Thursday, 7 July 2011

practice makes...

...more practice. Let me explain. I don't often blog about anything other than food or veganism here, but sometimes other things are relevant. In this case, yoga is relevant to cooking. Before you roll your eyes (or hell, after you roll your eyes) keep reading. It might help.

There are things we do that we don't stop doing until we die. You can get better at it, it can be fun or not fun, but the point is that you do it. For me, cooking is one of those things. We don't *have* to cook - there are certainly enough ready-made foods around. And I don't have to cook at a practice - one can certainly approach it just as a means to getting food into one's tummy. But if I had to pick a way to describe my cooking, I would say that I have a cooking practice.

A little background: I am an improvisational cook. Though I have cookbooks, and read cookbooks, I rarely follow recipes (even when baking - GASP). In the kitchen, very few things flummox me. I cook easily, and while not every single meal is a masterpiece, I'm just as happy when I have to improvise because I'm cleaning out the fridge, have run out of an ingredient that I could have sworn I had lots of, or because of new dietary preferences or restrictions, as I am when everything goes according to my evil culinary plans. I love cooking. To me, it's like dancing when nobody's looking. It's like jazz. It's like... running really fast when you're bursting with energy. It's like fingerpainting with a 4 year old. You get the point. All of these things are experiences, not endpoints. And all of them are things that come more easily the more you do them. So the grownup way of saying all that is that for me, cooking is a practice. Like all practices, the point is that it's part of my life. It's something I do every day (or almost). It doesn't interrupt me being me, it's just part of me.

Wanna hear my woo-woo hippie secret? I've started going to yoga at 6.30. Every single morning. I started doing it in self defense - I can't always make it to evening classes if things pick up at work, and I like to be able to socialize in the evenings, or work, or cook. So when yoga is relegated to evenings, it often gets skipped, and is a source of major scheduling woes. And after not-too-many weeks of doing the same series of asana every morning, I rapidly realized one very important thing: the asana are not the practice. Getting up at 5 is the practice. Getting on my bike is the practice. Showing up is the practice. Breathing is the practice. The asana focus me, but the practice is much more than that. Oh, and the exercise is a side-effect. The muscles in my arms are a side effect. Being able to do the splits fairly effortlessly is a side effect. Being (nearly) able to walk about on my hands is a side effect. These side effects are all awesome, but I can't motivate myself to get out of bed before sunrise with the possibility that I may one day have a nicer ass. I just have to get out of bed because I'm getting out of bed. I can't climb on my bike in the rain for killer abs. I can climb on my bike, every morning, to climb on my bike. And I sure as hell can't make it through the entire primary series before breakfast for any goal. I can, however, breathe in and out and focus on whatever asana I'm in (or attempting) right then and there, and eventually the series gets done. You see, there isn't a goal. If I ever manage to do every single asana in the primary series, I won't "finish" anything. I'll just fall on my ass less. And keep getting up at 5. And some days my yoga practice really sucks: sometimes I'm tired, or unbendy or unbalanced or unfocused and one time, I just kind of burst into tears. But the thing about a practice is that it includes the sucky days too. Yoga on days when I fall over or can't keep my mind from wandering off in all directions is just as much yoga as days when every asana falls into place and I experience each and every breath conciously. The only way to fail at practicing is not to show up.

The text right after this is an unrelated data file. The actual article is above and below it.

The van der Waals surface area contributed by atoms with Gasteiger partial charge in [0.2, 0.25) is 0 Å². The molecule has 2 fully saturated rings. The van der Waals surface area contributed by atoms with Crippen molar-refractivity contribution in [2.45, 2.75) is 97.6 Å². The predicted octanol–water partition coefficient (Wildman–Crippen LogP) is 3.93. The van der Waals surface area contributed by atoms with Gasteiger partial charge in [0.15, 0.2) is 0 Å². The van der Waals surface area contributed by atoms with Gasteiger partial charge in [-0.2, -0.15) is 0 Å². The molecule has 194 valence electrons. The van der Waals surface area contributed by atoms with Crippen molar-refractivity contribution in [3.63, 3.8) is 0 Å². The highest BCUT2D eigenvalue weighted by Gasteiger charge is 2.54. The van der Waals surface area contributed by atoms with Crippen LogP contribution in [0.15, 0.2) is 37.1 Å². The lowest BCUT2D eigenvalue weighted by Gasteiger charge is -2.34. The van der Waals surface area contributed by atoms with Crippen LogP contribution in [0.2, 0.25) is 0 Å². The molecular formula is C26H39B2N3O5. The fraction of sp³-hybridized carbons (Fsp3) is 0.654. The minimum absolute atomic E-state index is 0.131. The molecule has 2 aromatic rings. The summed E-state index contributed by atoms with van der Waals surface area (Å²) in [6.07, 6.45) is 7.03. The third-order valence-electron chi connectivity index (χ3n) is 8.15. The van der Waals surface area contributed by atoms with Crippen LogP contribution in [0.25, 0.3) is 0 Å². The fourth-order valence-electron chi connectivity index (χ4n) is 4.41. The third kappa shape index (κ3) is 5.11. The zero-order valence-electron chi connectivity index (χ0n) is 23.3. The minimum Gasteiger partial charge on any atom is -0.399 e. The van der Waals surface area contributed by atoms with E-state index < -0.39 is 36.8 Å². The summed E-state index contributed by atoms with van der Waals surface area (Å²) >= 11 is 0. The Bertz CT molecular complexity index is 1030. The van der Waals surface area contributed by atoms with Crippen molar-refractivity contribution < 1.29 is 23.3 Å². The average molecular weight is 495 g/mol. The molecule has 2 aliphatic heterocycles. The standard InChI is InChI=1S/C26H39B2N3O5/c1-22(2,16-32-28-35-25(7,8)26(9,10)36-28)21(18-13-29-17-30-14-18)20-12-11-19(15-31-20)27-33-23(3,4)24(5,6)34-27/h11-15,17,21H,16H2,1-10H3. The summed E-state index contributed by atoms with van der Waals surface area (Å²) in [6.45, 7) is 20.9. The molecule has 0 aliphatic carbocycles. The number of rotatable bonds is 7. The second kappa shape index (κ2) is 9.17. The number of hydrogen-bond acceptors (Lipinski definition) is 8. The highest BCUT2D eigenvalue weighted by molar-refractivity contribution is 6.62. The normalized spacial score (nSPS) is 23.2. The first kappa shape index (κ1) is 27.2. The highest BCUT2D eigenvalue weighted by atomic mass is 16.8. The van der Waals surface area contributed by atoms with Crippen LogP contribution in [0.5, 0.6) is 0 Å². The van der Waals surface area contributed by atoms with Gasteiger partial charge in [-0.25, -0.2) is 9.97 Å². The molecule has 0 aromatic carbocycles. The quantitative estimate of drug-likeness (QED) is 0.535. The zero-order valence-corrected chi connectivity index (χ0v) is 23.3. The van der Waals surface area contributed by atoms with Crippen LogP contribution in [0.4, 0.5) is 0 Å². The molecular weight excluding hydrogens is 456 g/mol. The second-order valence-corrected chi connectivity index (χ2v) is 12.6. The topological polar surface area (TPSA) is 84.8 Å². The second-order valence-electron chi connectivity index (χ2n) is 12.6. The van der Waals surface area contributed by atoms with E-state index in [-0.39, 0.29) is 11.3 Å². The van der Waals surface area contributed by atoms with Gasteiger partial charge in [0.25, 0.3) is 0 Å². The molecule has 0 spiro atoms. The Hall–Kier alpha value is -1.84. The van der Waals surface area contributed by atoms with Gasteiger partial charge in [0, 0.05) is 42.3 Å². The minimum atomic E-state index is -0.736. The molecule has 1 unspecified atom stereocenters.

Now here's how it relates to cooking: the final dish is a side effect. Being able to cook a dinner party for 8 without a recipe book or even knowing what the ingredients will be the day before (and not finding that stressful) is a side effect. Making a cake that you imagine but don't have a recipe for, and having it work out the first time is a side effect. Making my own chocolate bars is a side effect. Cooking is a practice. Each step is it's own thing. If you worry too much about the end product, then it becomes a chore. Not that the end product isn't awesome. It is. I love preparing food for those I love. But I'm not torturing myself to make them something. The practice is this: shopping, chopping, mixing, tasting. The practice is putting combinations of spices together over and over until you know how they will affect each other before starting, it is chopping often enough that chopping takes on an effortless rhythm that isn't unlike breathing. It's paying attention to smells and textures when they happen so that eventually you can smell when the rice is done without opening the pot or pull sesame seeds off the heat when they're toasty but before they burn. It's making bread over and over and eventually (trust me) you just know when the dough is right. It's really listening to what your loved ones tell you they like and don't like and inventing recipes just for them. Cooking is cooking and it doesn't end, so you might as well let it be an end in itself. The food, my friend, is a side effect. Oh, and the only way to truly fail at cooking is to fail to show up. Making plain boiled rice is not lesser cooking than is a 4 layer birthday cake, or Christmas dinner. Sometimes I burn the rice. And that's practice too.